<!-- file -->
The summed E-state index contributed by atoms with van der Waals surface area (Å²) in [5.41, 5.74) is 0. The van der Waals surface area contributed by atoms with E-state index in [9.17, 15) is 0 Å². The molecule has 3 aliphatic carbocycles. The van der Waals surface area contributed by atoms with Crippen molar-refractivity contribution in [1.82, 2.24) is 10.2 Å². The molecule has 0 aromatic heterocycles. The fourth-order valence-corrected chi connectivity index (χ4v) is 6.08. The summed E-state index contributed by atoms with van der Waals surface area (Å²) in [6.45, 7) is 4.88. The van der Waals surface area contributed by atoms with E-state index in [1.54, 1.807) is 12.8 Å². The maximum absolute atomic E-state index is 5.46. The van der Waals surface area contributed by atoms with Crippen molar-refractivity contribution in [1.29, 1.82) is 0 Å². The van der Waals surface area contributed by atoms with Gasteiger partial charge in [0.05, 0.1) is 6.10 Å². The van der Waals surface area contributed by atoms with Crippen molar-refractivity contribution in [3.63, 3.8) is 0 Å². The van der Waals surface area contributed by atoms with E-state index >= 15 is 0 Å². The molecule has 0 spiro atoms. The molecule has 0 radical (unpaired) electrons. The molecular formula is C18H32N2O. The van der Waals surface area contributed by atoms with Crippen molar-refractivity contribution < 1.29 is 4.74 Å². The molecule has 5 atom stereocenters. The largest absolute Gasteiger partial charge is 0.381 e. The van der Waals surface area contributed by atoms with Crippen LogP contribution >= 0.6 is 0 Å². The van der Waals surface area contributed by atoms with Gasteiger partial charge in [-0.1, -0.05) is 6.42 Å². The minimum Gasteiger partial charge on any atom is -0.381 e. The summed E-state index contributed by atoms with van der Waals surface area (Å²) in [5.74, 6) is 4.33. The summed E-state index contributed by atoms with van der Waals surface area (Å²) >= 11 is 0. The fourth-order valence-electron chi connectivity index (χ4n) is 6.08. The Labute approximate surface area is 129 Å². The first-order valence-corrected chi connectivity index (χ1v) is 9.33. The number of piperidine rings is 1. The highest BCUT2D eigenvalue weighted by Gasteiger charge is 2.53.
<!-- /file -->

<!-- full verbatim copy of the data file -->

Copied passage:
The summed E-state index contributed by atoms with van der Waals surface area (Å²) in [5.41, 5.74) is 0. The van der Waals surface area contributed by atoms with E-state index in [9.17, 15) is 0 Å². The molecule has 3 aliphatic carbocycles. The van der Waals surface area contributed by atoms with Crippen molar-refractivity contribution in [1.82, 2.24) is 10.2 Å². The molecule has 0 aromatic heterocycles. The fourth-order valence-corrected chi connectivity index (χ4v) is 6.08. The summed E-state index contributed by atoms with van der Waals surface area (Å²) in [6.45, 7) is 4.88. The van der Waals surface area contributed by atoms with E-state index in [1.54, 1.807) is 12.8 Å². The maximum absolute atomic E-state index is 5.46. The van der Waals surface area contributed by atoms with Crippen molar-refractivity contribution in [1.29, 1.82) is 0 Å². The van der Waals surface area contributed by atoms with Gasteiger partial charge in [0.05, 0.1) is 6.10 Å². The van der Waals surface area contributed by atoms with Crippen molar-refractivity contribution in [3.63, 3.8) is 0 Å². The van der Waals surface area contributed by atoms with E-state index >= 15 is 0 Å². The molecule has 0 spiro atoms. The molecule has 0 radical (unpaired) electrons. The molecular formula is C18H32N2O. The van der Waals surface area contributed by atoms with Crippen molar-refractivity contribution < 1.29 is 4.74 Å². The molecule has 5 atom stereocenters. The largest absolute Gasteiger partial charge is 0.381 e. The van der Waals surface area contributed by atoms with Crippen LogP contribution >= 0.6 is 0 Å². The van der Waals surface area contributed by atoms with Gasteiger partial charge in [-0.1, -0.05) is 6.42 Å². The minimum Gasteiger partial charge on any atom is -0.381 e. The summed E-state index contributed by atoms with van der Waals surface area (Å²) in [5.74, 6) is 4.33. The summed E-state index contributed by atoms with van der Waals surface area (Å²) >= 11 is 0. The fourth-order valence-electron chi connectivity index (χ4n) is 6.08. The Labute approximate surface area is 129 Å². The first-order valence-corrected chi connectivity index (χ1v) is 9.33. The number of piperidine rings is 1. The highest BCUT2D eigenvalue weighted by Gasteiger charge is 2.53.